New Delhi — A mysterious third gunman was involved in the shooting of Mrs. Indira Gandhi but escaped in the confusion that followed, according to the man accused of her murder.
In an extraordinary account of the assassination of the Indian Prime Minister last October, police constable Satwant Singh, 22, currently awaiting trial in New Delhi’s Tihar jail, has told his lawyer that he heard shots being fired after Mrs. Gandhi fell to the ground.
“There were definitely some other shots,”’ he is reported as saying. “There was another man there.”
Satwant’s story, given the course of the first interview he has been permitted to have with his lawyer, Pran Nath Lekhi, presents a version of events that differs sharply from all other reports of the assassination.
That he is innocent of the killing.
That he was not a coconspirator with the man who first opened fire on. the Prime Minister fellow Sikh guard Beant Singh.
That he was taken afterwards to a guard house and deliberately shot 10 times by one of Mrs. Gandhi’s other guards, an Indian commando. He survived only after an emergency operation.
What Satwant has told his lawyer is as follows: he was on duty in Mrs. Gandhi’s garden. With Beant Singh on the morning of 31 October last year when she emerged from her residence for a television interview.
As she approached, Beant Singh, who was in front of her and to her left, stepped forward and fired five shots at her with his .38 revolver. Satwant who was to her right, immediately opened up with his sten gun accidentally striking the Prime Minister with one stray bullet.
Only then, he says did he hear another long burst of gunfire which he argues, must have come from a third gunman.
None of this can be tested until the Indian authorities release full forensic details.
What happened afterwards in perhaps the most startling aspect of Satwant’s account.
While he was standing there momentarily stunned, Satwant said he was pushed to the ground by two commandos. He hada horrifying recollection of what happened afterwards.
“They just dragged me into their guard house. I heard one of them say: “Cut off his hands, “but the other one did not answer.” He simply pushed me into a chair, picked up a sten gun from the floor and shot me 10 times.” Satwant later underwent emergency surgery to remove the bullets, but two are still lodged near his spine.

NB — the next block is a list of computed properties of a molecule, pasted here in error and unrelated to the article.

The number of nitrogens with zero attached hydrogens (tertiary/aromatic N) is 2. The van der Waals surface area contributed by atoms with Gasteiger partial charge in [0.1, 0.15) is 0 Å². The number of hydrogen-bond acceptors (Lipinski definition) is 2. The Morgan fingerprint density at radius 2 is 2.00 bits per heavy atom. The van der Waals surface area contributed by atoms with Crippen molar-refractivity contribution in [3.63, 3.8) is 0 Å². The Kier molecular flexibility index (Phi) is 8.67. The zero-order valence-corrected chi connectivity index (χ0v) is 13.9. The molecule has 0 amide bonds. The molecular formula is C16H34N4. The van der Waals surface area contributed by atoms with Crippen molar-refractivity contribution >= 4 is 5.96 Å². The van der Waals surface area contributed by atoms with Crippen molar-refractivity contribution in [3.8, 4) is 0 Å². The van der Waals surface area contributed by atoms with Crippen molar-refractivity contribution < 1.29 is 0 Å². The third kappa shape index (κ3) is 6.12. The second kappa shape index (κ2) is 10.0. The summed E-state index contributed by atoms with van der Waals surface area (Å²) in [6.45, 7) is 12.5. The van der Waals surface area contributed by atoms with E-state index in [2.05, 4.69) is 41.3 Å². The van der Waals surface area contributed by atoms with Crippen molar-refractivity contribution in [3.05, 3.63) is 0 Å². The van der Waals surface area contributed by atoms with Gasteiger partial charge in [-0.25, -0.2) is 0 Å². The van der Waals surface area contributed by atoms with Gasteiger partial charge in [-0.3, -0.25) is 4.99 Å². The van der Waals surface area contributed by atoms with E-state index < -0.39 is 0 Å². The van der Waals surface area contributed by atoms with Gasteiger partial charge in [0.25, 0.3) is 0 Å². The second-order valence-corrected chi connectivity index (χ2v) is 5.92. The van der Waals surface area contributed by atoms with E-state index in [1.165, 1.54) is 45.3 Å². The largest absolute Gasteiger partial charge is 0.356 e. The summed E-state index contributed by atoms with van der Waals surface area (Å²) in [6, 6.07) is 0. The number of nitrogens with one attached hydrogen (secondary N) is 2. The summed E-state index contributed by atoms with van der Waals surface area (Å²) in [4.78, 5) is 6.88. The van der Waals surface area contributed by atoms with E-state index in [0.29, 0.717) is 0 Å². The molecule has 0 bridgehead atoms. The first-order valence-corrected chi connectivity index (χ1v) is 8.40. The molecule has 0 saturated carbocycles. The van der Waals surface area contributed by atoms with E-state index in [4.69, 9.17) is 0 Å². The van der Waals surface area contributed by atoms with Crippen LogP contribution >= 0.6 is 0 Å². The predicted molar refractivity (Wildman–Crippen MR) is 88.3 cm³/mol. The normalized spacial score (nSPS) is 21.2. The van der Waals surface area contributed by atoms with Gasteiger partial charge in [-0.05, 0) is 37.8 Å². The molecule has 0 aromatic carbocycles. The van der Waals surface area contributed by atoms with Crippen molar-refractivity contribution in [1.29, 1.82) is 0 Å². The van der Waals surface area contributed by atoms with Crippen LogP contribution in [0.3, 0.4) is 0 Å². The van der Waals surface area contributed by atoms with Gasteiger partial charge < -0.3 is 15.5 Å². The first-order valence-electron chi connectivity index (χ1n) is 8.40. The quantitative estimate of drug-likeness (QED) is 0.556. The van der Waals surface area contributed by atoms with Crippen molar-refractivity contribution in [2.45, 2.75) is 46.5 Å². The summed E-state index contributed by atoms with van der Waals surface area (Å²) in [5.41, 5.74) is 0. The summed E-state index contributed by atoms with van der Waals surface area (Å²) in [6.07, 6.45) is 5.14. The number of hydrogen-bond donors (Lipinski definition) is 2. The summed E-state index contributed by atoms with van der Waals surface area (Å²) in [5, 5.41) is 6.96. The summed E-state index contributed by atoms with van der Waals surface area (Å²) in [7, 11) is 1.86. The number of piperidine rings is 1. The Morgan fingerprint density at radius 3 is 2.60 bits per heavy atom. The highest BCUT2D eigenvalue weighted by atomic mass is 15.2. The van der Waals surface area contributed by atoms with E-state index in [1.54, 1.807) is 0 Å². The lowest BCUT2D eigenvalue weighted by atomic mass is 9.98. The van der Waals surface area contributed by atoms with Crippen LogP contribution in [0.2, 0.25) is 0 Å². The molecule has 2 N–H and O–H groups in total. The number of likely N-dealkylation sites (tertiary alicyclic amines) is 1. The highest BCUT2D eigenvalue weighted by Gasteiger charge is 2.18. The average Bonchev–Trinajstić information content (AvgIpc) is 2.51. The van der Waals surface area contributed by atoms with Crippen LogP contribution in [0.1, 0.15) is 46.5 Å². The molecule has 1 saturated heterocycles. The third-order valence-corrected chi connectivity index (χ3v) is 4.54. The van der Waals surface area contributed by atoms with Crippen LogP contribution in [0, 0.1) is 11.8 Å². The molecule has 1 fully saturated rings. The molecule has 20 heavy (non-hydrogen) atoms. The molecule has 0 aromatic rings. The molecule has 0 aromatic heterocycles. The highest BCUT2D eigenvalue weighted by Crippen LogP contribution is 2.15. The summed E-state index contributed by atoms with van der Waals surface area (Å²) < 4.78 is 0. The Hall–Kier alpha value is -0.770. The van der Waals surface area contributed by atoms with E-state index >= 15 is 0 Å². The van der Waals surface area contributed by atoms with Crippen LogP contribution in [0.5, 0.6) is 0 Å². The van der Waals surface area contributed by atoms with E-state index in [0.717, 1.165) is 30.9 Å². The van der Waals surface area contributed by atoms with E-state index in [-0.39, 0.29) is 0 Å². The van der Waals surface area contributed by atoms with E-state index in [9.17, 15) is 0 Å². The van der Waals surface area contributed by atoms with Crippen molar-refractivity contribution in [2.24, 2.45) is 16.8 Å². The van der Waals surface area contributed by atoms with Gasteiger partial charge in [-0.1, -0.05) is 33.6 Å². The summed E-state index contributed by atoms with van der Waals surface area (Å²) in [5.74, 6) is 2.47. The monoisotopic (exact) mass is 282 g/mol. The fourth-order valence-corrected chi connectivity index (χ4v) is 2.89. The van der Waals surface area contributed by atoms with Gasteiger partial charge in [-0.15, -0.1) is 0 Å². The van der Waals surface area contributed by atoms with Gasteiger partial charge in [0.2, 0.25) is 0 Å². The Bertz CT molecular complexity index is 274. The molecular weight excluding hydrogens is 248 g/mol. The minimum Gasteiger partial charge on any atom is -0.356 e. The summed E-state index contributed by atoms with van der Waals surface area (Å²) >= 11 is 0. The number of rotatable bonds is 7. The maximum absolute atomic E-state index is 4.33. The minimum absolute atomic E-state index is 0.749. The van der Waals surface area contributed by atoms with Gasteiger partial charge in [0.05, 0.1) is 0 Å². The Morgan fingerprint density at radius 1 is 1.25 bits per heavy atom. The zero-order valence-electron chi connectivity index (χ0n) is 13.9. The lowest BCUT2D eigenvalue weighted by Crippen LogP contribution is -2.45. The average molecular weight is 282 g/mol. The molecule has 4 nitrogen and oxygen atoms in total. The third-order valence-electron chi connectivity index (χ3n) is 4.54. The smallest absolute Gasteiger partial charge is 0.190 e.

Lekhi has received threatening telephone calls and abusive letters ever since he took up the case. He says the authorities have also obstructed him at every step. The chances of Satwant receiving a fair trial, because of biased news reporting and the highly charged atmosphere in the country, he says, are diminishing.
The prison authorities have also been accused by Lekhi of trying to tape his conversations with Satwant. ‘“‘They have tried to ignore basic rights,’’ he said.
“The wardens told me quite openly that they were trying to keep a record of what was being said, despite the confidential relationship that is supposed to exist between a lawyer and his client.”
A long black tube hanging from the ceiling of the prison cell contained a recording device, according to Lekhi. When the prison authorities refused to remove it, he and Satwant decided to communicate only by writing messages to each other.
Lekhi’s refusal to cooperate with the authorities has earned him the displeasure of the ruling Congress Party. The Delhi Municipal Corporation, which is Congress controlled, has passed a resolution asking for Lekhi’s immediate suspension from the bar.
Most extraordinary of all have been a series of attacks on Lekhi’s personal integrity.
They have been spearheaded by the Prime Minister, Rajiv Gandhi, who said at election rallies that the lawyer defending Satwant Singh had also defended the convicted killer of Mahatma Gandhi, the father of the Indian nation.
In fact, Lekhi was still in his teens when the Mahatma was shot and he did not qualify as a lawyer until 12 years later.
At his New Delhi home, still smarting from the attacks against him, Lekhi said: “‘A quite extraordinary climate is being created.
“We are witnessing the trial of my client by the Press.”